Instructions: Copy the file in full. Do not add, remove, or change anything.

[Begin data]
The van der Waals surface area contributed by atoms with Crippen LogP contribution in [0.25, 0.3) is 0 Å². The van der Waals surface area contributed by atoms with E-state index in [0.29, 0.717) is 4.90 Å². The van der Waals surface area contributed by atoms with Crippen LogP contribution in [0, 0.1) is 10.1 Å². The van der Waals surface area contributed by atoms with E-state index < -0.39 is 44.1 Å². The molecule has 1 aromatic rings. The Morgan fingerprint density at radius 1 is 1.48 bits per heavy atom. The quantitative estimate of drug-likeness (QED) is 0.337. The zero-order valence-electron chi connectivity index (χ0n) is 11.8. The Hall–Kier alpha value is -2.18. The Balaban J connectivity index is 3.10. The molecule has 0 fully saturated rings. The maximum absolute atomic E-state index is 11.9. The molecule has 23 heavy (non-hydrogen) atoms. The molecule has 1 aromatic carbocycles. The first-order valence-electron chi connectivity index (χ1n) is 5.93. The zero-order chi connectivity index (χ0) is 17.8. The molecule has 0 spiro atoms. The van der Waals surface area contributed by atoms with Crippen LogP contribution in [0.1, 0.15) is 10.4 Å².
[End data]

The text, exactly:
The van der Waals surface area contributed by atoms with Crippen LogP contribution in [0.25, 0.3) is 0 Å². The van der Waals surface area contributed by atoms with E-state index in [0.29, 0.717) is 4.90 Å². The van der Waals surface area contributed by atoms with Crippen LogP contribution in [0, 0.1) is 10.1 Å². The van der Waals surface area contributed by atoms with E-state index < -0.39 is 44.1 Å². The molecule has 1 aromatic rings. The Morgan fingerprint density at radius 1 is 1.48 bits per heavy atom. The quantitative estimate of drug-likeness (QED) is 0.337. The zero-order valence-electron chi connectivity index (χ0n) is 11.8. The Hall–Kier alpha value is -2.18. The Balaban J connectivity index is 3.10. The molecule has 0 fully saturated rings. The maximum absolute atomic E-state index is 11.9. The molecule has 23 heavy (non-hydrogen) atoms. The molecule has 1 aromatic carbocycles. The first-order valence-electron chi connectivity index (χ1n) is 5.93. The zero-order chi connectivity index (χ0) is 17.8. The molecule has 0 spiro atoms. The van der Waals surface area contributed by atoms with Crippen LogP contribution in [0.1, 0.15) is 10.4 Å².